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Arab Newspapers: The Houthi Threat To Energy Supply… An Iranian Scorpion And A Western Frog

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The recent Houthi attack on oil facilities in Saudi Arabia revealed the seriousness of these attacks on oil supplies, requiring a strong deterrent by the international terror community loyal to the mullahs’ regime.
According to Arab newspapers issued today, Tuesday, experts warned of a global oil supply shock, in light of the silence over the increasing attacks by the Houthis and their attack on facilities and supply routes.

regional conflict
In Al-Sharq al-Awsat newspaper, Abdul Rahman Al-Rashed said: “The Houthi attack on airports and oil depots in the Saudi cities of Jizan and Jeddah is cause for contemplation and not surprising as it coincided with the imminent signing of the reactivation of the comprehensive nuclear agreement”.

He wondered: “Why is Tehran asking Washington to lift the sanctions, while at the same time orchestrating through its proxy attacks in Yemen that threaten oil supply and prices globally and harm countries with those who negotiate?

He added: “It is the story of the Iranian scorpion who asked the Western frog to carry him on his back to cross the river, assuring the frog that it would not sting him because if it did, they would both drown, and in the middle from the way it chopped it, why?, to a center for its operations in the north of the Arab region, it seized Yemen and turned it into a base from which it targets Saudi Arabia and the Gulf, and it will threaten commercial shipping in the Bab al-Mandab strait in the Red Sea, and will transfer fighters and equipment to troubled East African countries, and continue to sabotage the US-built Iraqi system of government there, threatening the states of the Gulf and Israel.”

Al-Rashed continued: “The war in Yemen is part of the regional conflict, and attacking Saudi cities is part of the Iranian plan against the regional powers that oppose it. Today, the Tehran regime is almost dominant in Iraq, Syria and Lebanon. , and he rarely finds anyone to challenge him on a regional level, with the exception of the coalition and Saudi Arabia in Yemen.” Challenging it everywhere is a collective necessity to increase the cost of the occupation and limit its control over the region.

impending crash
In Al-Riyadh newspaper, Fahd Muhammad bin Juma’a said: “The Houthi terrorist attack on oil facilities led to a sharp rise in oil prices as Brent jumped from $115.30 to $120.65 , and West Texas from $112.34 to $113.90 last Friday This confirms how dangerous these attacks are against oil supplies and their security, and Saudi Arabia had previously announced on Monday last week that is absolving any shortages in oil supplies to global markets in light of attacks on its oil facilities, and therefore the international community must take a decisive stand against supported terrorism.” Iran and not a spectator of what is happening. The kingdom is a safe haven for oil supply and the largest exporter of oil in the world, with about 7 million barrels. It is also investing in increasing its production capacity to 13 million barrels per day by 2027, in a move to secure future supply.”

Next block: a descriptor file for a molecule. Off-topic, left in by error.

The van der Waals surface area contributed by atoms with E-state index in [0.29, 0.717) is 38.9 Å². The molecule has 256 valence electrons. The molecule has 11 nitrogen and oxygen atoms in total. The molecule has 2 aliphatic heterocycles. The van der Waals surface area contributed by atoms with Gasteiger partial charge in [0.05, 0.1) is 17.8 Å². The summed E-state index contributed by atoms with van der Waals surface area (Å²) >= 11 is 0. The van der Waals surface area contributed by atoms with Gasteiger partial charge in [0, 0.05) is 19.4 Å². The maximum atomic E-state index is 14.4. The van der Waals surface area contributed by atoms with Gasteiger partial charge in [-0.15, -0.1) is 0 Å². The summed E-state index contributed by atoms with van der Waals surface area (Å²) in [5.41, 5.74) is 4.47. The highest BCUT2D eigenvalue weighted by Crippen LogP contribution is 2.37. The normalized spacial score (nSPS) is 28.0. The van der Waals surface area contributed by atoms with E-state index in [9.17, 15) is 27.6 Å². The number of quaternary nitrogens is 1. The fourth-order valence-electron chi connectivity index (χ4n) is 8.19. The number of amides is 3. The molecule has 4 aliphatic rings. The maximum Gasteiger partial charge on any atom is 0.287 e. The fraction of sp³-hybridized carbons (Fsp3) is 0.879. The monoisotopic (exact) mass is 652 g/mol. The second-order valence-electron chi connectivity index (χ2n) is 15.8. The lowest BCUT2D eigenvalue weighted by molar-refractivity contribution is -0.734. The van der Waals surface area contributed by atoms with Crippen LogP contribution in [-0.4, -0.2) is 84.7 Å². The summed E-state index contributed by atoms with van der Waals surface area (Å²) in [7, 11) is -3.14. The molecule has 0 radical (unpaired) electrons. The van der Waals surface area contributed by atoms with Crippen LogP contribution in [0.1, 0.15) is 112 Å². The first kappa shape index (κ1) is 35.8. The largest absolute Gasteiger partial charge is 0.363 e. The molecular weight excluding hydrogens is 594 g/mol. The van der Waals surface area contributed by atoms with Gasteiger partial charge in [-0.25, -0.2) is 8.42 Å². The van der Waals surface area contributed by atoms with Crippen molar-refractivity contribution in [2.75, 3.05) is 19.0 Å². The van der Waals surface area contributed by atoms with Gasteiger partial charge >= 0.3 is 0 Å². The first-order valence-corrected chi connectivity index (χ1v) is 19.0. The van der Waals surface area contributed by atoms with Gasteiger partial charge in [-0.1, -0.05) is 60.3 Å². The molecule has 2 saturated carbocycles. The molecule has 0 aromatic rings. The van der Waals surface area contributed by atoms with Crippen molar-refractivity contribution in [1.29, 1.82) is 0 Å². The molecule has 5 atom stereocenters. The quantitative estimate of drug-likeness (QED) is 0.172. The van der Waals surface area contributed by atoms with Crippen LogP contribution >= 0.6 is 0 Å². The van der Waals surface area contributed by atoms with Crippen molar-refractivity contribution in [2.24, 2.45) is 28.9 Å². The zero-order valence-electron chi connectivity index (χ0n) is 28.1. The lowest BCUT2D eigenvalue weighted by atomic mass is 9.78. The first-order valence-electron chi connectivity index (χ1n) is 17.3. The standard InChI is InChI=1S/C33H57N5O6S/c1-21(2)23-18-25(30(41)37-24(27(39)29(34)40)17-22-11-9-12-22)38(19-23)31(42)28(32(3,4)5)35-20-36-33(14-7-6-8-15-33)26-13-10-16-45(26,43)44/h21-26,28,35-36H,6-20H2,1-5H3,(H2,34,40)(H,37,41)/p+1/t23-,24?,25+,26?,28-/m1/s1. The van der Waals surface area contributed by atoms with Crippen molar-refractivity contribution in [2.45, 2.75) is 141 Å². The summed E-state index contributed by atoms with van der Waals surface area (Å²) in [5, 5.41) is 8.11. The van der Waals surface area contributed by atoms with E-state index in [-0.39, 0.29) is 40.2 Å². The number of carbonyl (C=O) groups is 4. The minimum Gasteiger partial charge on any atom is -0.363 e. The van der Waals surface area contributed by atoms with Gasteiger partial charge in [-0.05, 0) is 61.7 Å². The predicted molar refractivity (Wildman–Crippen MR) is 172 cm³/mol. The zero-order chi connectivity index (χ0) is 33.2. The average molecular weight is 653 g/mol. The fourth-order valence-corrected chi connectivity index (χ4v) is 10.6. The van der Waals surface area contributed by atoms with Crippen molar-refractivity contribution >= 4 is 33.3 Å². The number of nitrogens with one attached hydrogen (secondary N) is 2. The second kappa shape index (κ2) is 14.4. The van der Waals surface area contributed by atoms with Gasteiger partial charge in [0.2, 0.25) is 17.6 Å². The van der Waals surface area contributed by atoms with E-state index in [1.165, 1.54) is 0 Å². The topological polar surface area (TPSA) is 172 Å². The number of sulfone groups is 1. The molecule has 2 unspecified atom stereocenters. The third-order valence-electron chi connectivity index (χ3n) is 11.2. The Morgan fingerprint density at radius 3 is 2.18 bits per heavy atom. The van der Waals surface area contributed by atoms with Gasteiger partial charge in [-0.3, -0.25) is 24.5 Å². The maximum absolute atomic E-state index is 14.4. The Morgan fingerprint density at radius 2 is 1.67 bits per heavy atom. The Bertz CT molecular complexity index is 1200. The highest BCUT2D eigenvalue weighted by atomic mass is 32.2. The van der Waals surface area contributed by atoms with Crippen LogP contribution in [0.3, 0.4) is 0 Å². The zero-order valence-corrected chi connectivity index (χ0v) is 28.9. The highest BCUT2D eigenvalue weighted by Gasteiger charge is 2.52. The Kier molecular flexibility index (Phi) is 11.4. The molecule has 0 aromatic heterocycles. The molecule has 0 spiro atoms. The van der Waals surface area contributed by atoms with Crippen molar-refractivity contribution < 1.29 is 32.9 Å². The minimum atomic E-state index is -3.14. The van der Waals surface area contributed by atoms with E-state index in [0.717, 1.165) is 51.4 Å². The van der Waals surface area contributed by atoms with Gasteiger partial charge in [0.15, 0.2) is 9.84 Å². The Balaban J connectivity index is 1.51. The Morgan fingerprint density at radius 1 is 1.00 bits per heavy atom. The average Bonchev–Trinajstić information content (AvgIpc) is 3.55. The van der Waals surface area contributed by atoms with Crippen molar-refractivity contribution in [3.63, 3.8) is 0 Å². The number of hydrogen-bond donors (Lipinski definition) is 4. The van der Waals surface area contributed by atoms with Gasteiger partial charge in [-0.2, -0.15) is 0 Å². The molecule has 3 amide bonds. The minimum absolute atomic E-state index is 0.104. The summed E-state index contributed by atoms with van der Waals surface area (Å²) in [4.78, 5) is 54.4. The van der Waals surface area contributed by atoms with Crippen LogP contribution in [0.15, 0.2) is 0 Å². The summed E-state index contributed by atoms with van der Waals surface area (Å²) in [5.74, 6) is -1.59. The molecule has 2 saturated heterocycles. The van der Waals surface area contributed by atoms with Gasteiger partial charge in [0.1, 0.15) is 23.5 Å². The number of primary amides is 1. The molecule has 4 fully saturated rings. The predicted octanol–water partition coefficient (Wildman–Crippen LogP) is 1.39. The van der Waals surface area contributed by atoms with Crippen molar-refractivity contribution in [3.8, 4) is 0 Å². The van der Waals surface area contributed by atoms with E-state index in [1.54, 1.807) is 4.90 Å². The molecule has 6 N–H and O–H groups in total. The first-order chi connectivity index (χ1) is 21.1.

The writer explained that the risk of a global oil shock is imminent, in light of “continued Houthi terror attacks on Saudi facilities, the outbreak of war between Russia and Ukraine, and the possibility of a halving of Russian exports to world oil”. markets. At the same time, the United States and European countries are calling on Saudi Arabia to increase its production in order to reduce production.” condemn, so the international community must shoulder its responsibilities and ensure the safety of Saudi oil facilities and routes international maritime operations by combating Houthi terrorism and imposing further sanctions on the Iranian Revolutionary Guards to maintain the stability and security of energy supplies, reduce costs for consumers, and support the growth of the global economy.

In the Bahraini newspaper Al-Watan, Shamsan bin Abdullah Al-Mannai said: The recent Houthi attacks on oil facilities in Saudi Arabia were aimed at “raising oil prices on oil markets, which affects countries in Europe Western and America shakily. situation because these countries import oil from Saudi Arabia.” He stressed the role of “NATO countries and the United States that ignored the Houthi threat to the countries in the region,” saying that the countries of the world, the West and the United States United States should realize the danger of the Houthis to the security and stability of the largest oil region in the world, and that “they open sources of danger in the region and push the Arab and Gulf countries to establish relations with them ” and alliances with other countries, so did you get the message?

quiet deal
For its part, the London-based Al-Arab newspaper was exposed to conflicting positions in Yemen regarding the largest prisoner swap deal that could lead to the release of hundreds of detainees, including 16 Saudis and the president’s brother. Yemeni Nasser Mansour Hadi, and former Yemeni Defense Minister Mahmoud Al-Subaihi, held by rebels since 2015. The Houthis denied legitimate rule.

According to the newspaper, observers believe that the insistence of the Houthis in promoting the agreement may be a matter of pressure to reach a truce, after the attacks to which they were subjected in the last two days in Sanaa and Hodeidah, in the context of your target. of civil facilities and oil refineries within the kingdom. The Houthis announced on Saturday they would suspend missile and drone strikes against Saudi Arabia for three days, in a move they said could become a permanent commitment if the coalition stops its airstrikes and lifts restrictions on ports that they control.


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